What is wrong with this picture?
Former President Ronald Reagan, 81, is standing on a stage in Las Vegas after receiving an award, when a burly man walks up the steps to the right of the stage and then runs for the lectern.
The burly man picks up the 2-foot high, 30-pound crystal statue of an eagle that Reagan has just been awarded, lifts it over his head and smashes it to the floor.
Shards of glass explode upward, one grazing Reagan's head.
"Excuse me, President Reagan," the man says, stepping in front of Reagan and speaking into the microphone.
At that point, three Secret Service agents close in on the man, one knocking him into the podium and wrestling him to the ground.
Reagan is jostled and tugged away from the scene by another agent as a third wraps Reagan in his arms to shield him.
The burly man, who turns out to be Richard Paul Springer, 41, of Arcata, Calif., founder of an anti-nuclear group called the 100th Monkey, is arrested on the preliminary charge of assault on a federal officer, namely a Secret Service agent.
Reagan, who survived an assassination attempt in 1981 when a bullet missed his heart by one inch, returns to the microphone a few minutes later and says: "Was that a Democrat by chance?"
The audience gives him a standing ovation.
A Secret Service spokesman later says he does not know how the man got past the Secret Service agents who guard the ex-President's life around the clock.
There. That is what is wrong with this picture.
When in 1985 Richard Nixon voluntarily gave up the Secret Service protection that all ex-Presidents receive and hired private bodyguards, his agents were costing U.S. taxpayers $3 million a year.
That was seven years ago and we can only guess what they cost now. But what does this money really buy? Not much.
Along with Reagan, agents guard former Presidents Gerald Ford and Jimmy Carter, and they must do so 24 hours a day, 365 days a year.
And yet the Secret Service could not prevent a big guy from walking right up to Ronald Reagan and getting near enough to do anything he wanted to. Instead of smashing that crystal statue to the floor, Springer could have easily crushed Reagan's skull with it. Fortunately, harming Reagan was not Springer's intention. He was only looking to get people's attention.
John Hinckley, the man who shot Reagan, was only trying to get the attention of Jodie Foster.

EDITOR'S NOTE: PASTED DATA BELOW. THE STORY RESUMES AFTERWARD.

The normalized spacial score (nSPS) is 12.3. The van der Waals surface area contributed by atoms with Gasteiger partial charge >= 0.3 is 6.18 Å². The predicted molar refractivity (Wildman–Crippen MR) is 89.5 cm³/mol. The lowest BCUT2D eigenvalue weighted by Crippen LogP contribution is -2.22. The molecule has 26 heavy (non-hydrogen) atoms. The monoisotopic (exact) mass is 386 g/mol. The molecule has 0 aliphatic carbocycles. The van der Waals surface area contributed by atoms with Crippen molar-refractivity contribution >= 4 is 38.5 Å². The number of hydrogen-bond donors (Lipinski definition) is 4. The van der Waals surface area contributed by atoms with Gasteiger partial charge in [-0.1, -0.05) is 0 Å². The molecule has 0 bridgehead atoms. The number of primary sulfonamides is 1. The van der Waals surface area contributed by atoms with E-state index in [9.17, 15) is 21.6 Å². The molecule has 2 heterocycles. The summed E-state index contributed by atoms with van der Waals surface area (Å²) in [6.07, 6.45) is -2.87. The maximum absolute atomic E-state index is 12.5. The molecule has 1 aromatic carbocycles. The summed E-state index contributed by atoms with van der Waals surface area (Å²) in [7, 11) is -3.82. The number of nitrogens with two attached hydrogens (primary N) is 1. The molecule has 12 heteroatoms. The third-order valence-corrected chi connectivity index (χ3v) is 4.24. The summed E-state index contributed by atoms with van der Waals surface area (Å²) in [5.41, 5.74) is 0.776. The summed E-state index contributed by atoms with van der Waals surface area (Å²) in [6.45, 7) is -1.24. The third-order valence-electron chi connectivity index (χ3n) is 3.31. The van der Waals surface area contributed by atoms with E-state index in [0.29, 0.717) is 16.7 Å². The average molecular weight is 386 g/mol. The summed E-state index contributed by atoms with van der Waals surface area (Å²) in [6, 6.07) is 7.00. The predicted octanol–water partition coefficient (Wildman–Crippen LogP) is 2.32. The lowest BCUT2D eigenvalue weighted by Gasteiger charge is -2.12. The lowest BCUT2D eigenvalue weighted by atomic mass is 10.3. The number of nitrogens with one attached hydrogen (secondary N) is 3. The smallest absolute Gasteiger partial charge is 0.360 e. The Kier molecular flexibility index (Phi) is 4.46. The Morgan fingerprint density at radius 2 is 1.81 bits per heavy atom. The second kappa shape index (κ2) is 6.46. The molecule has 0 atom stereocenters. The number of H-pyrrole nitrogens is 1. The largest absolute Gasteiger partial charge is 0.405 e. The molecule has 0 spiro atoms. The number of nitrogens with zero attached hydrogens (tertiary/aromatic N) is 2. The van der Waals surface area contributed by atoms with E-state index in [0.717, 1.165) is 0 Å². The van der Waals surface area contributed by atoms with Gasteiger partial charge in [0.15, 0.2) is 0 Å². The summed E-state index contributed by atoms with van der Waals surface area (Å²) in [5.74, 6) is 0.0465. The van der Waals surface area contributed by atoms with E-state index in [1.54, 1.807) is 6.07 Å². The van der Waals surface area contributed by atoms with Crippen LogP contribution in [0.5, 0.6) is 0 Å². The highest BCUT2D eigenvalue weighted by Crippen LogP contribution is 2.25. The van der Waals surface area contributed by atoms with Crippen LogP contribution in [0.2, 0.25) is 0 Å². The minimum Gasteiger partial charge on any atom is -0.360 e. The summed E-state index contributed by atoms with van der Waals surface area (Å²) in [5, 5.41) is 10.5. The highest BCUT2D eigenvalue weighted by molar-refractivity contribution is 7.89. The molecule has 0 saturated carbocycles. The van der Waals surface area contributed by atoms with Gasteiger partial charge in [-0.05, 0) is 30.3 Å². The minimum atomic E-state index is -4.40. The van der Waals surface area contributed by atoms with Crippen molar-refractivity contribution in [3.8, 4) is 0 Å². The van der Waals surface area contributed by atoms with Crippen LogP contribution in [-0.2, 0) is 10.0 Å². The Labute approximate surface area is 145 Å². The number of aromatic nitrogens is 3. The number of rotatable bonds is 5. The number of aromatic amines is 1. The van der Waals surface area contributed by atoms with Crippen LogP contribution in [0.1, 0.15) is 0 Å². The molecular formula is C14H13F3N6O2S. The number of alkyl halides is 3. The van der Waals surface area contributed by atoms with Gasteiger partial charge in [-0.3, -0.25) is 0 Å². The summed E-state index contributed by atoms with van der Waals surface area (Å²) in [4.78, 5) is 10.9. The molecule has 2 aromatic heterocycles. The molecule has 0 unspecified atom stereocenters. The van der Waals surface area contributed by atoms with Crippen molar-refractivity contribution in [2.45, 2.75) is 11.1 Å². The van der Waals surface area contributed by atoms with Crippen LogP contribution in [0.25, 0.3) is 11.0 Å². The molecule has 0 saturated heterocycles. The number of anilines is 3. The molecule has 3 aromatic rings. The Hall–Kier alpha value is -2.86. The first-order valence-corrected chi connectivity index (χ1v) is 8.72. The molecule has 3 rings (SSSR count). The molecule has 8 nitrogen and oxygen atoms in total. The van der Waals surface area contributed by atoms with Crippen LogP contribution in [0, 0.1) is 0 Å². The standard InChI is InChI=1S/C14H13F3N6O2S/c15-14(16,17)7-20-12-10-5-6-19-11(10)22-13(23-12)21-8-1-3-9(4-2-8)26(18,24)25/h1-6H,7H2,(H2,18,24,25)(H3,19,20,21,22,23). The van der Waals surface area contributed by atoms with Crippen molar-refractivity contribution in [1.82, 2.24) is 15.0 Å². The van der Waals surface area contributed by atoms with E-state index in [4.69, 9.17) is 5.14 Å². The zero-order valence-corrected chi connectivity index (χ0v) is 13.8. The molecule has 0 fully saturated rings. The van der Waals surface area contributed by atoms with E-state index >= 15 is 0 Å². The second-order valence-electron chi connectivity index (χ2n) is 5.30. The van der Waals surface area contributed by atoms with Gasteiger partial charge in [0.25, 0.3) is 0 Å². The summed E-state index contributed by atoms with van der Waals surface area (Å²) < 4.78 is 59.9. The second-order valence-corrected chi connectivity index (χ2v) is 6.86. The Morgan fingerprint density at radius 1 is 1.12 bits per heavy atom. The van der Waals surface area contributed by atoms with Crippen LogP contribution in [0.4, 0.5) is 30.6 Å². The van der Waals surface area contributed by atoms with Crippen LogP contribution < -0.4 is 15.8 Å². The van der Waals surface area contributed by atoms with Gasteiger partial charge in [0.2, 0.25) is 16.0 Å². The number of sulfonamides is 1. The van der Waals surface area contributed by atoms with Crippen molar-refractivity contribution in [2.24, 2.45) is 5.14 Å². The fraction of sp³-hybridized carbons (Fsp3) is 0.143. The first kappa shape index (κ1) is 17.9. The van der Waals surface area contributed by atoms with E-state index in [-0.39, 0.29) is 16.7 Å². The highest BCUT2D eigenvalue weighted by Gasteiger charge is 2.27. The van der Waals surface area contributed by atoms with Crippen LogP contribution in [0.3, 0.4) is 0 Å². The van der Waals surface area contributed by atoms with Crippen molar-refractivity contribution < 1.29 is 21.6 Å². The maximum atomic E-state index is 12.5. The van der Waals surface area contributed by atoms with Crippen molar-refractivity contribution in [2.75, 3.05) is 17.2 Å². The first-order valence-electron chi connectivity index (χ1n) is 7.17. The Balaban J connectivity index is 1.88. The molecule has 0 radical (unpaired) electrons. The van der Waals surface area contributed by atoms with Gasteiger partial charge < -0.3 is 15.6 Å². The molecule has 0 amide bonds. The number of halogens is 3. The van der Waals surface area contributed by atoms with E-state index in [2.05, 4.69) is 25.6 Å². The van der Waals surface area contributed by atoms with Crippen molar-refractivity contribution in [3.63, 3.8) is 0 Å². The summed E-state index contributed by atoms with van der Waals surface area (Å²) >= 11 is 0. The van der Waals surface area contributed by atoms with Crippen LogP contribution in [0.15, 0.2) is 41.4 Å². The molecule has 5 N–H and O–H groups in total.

How did both men manage to get so close to Reagan?
Well, it's not because the Secret Service agents aren't good. They are very good.
But these men and women, these trained specialists, as good as they are, cannot completely protect American politicians because those politicians will not live lives that lend themselves to complete protection.
And we do not really want them to.
This is America and we want to pretend things are safe here. We want to pretend that attacks on public figures are aberrations and not part of the American character.
We want to believe that it can't happen here even though our history keeps telling us it can and has and will.
We do not want our politicians to be afraid to come out among us.
And they do not want to be afraid. So they often ignore the advice of the Secret Service.
Presidential candidates (who were offered Secret Service protection only after Robert Kennedy was killed in 1968) use their agents as drivers and logistics experts and, sometimes, to keep the press at bay. And, now and again, candidates will even listen to them when it comes to security.
But if a presidential candidate or even a President wants to plunge into a crowd to show what a man of the people he is, no Secret Service agent is going to stop him.
That is not his job. His job is to protect his charge the best he can no matter how difficult the person makes it.
We don't want our public servants standing behind bulletproof shields or communicating with us only by television. Not in America.
We want them out among us in the flesh, where we can see and touch and feel them.
And as long as we do, really protecting them is going to be impossible. No matter how many millions we spend--make that squander--on it.